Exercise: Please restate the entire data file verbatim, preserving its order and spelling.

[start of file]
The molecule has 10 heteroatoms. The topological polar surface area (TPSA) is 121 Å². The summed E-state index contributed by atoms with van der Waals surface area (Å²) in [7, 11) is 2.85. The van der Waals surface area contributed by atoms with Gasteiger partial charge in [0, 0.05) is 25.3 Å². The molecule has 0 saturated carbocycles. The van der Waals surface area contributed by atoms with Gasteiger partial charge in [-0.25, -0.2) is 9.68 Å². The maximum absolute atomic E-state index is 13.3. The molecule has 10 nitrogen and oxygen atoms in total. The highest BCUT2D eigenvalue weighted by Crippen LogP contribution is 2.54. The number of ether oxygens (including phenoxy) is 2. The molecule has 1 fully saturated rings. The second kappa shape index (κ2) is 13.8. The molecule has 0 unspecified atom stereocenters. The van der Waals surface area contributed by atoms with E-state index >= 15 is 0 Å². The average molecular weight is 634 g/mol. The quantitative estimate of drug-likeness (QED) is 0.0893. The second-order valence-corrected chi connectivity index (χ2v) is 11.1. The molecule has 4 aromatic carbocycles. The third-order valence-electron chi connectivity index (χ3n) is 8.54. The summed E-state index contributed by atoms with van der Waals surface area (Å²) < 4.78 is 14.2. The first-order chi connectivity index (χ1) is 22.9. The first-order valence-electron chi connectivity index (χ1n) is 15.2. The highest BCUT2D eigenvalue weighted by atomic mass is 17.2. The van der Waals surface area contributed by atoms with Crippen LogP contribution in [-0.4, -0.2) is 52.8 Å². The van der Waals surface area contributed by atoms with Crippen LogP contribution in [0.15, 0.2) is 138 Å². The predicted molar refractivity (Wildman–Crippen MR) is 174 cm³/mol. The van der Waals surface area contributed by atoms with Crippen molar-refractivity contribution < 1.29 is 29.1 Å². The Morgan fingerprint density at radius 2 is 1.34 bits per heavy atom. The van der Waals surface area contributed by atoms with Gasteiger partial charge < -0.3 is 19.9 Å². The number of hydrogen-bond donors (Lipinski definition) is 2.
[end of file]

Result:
The molecule has 10 heteroatoms. The topological polar surface area (TPSA) is 121 Å². The summed E-state index contributed by atoms with van der Waals surface area (Å²) in [7, 11) is 2.85. The van der Waals surface area contributed by atoms with Gasteiger partial charge in [0, 0.05) is 25.3 Å². The molecule has 0 saturated carbocycles. The van der Waals surface area contributed by atoms with Gasteiger partial charge in [-0.25, -0.2) is 9.68 Å². The maximum absolute atomic E-state index is 13.3. The molecule has 10 nitrogen and oxygen atoms in total. The highest BCUT2D eigenvalue weighted by Crippen LogP contribution is 2.54. The number of ether oxygens (including phenoxy) is 2. The molecule has 1 fully saturated rings. The second kappa shape index (κ2) is 13.8. The molecule has 0 unspecified atom stereocenters. The van der Waals surface area contributed by atoms with E-state index >= 15 is 0 Å². The average molecular weight is 634 g/mol. The quantitative estimate of drug-likeness (QED) is 0.0893. The second-order valence-corrected chi connectivity index (χ2v) is 11.1. The molecule has 4 aromatic carbocycles. The third-order valence-electron chi connectivity index (χ3n) is 8.54. The summed E-state index contributed by atoms with van der Waals surface area (Å²) < 4.78 is 14.2. The first-order chi connectivity index (χ1) is 22.9. The first-order valence-electron chi connectivity index (χ1n) is 15.2. The highest BCUT2D eigenvalue weighted by atomic mass is 17.2. The van der Waals surface area contributed by atoms with Crippen LogP contribution in [-0.4, -0.2) is 52.8 Å². The van der Waals surface area contributed by atoms with Crippen LogP contribution in [0.15, 0.2) is 138 Å². The predicted molar refractivity (Wildman–Crippen MR) is 174 cm³/mol. The van der Waals surface area contributed by atoms with Crippen molar-refractivity contribution < 1.29 is 29.1 Å². The Morgan fingerprint density at radius 2 is 1.34 bits per heavy atom. The van der Waals surface area contributed by atoms with Gasteiger partial charge < -0.3 is 19.9 Å². The number of hydrogen-bond donors (Lipinski definition) is 2.